eSentire has over a decade of experience in effective Security Operations Centers (SOC). As a company who delivers security-as-a-service, we’ve always viewed the people and processes that comprise our SOC as tantamount to how we keep our clients, their reputations, assets and businesses safe everyday. That means we’re continuously looking for new ways to optimize processes, enhance tools and ultimately, improve the speed, efficacy and outcomes of the countless real-time forensic investigations. Not unlike other SOCs, our tooling and processes have been built both organically by our talented in-house developers and analysts, and through commercially-available tools. One tool in particular, our own IP reputation script, historically played a critical role in most, if not all investigations, and last year we realized that this was an area that required increased attention.
While this idea was brewing, Threat Intel sharing also very quickly become an increasingly important topic in many security circles and the InfoSec community as a whole. From our perspective, the need for better threat intel sharing was a common need that extended across both internal and external jurisdictions. This common need provided a great opportunity for us to simultaneously help our SOC analysts as well as the broader infosec community of researchers, developers, vendors and organizations, through a cloud-based, open threat intelligence sharing community.
Cymon was created and modelled on the real-world needs of eSentire’s SOC staff. Our analysts needed a live, regularly-updated reputation database to help give context and color to customer incidents as they dealt with them.
The first version of Cymon was built on the assumption that our Security Operations Center analysts needed a mechanism to perform automated testing. They needed the ability to retrieve data from multiple sources when an IP was entered. Cymon would in turn query various APIs and look up the requested information on-the-fly in current feeds.
The problem was that if an IP or domain was removed just prior to the request, no results would be returned, which is legitimate for most investigations, however, we quickly realized there’s value in recording and evaluating historical reports as well. For this reason, we decided to pivot and started ingesting every security report from the feeds and APIs that we were using.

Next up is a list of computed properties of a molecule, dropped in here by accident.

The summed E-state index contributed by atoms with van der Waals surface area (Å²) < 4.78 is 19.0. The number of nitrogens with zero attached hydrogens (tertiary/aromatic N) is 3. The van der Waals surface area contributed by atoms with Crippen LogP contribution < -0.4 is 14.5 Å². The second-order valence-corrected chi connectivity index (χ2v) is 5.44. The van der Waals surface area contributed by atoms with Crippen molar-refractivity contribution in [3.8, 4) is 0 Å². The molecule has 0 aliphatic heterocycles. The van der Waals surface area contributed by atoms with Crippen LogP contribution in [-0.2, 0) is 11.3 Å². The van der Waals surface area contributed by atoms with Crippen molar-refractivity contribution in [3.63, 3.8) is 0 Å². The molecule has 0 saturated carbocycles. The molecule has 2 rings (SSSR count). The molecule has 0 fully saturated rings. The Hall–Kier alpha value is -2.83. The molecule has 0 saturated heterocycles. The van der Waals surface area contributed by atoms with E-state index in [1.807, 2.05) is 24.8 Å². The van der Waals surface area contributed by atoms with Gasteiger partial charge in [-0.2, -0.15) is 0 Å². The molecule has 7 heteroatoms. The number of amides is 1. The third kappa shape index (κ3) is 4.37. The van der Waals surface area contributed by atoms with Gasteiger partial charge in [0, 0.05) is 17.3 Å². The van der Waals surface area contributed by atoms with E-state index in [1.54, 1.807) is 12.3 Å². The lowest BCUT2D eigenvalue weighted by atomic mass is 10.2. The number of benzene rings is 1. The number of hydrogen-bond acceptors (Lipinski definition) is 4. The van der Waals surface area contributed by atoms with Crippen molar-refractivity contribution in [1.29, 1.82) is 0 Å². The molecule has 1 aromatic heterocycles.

From that point on, Cymon’s database started growing very rapidly. We also began tracking URLs and binary hashes, when available from the sources we were using. When possible, Cymon tried to create relationships between the different reports. URLs to Domains, Domains to IPs, and even which malware hash was reported on a certain IP, domain or URL.
Today, Cymon lists about 7 million unique IPs and over 35 million events in its database. We are thrilled to see how well Cymon is serving the community. It’s being integrated into the business processes of various organizations across the globe and to our delight, is also being integrated into competing vendor products; this is the best kind of validation for a new product, even if it is given away for free. In addition, the integration of Cymon into our SOC has helped us reduce the time it takes to accurately validate and confirm a threat during a real-time investigation.
At eSentire we are immersed in the cyber threat-scape every day, and like every other security professional we realize the invaluable benefit that comes through intelligence sharing. Every tool that helps us broaden our knowledge set serves to help combat threats. And as is the case with Cymon, knowledge IS power.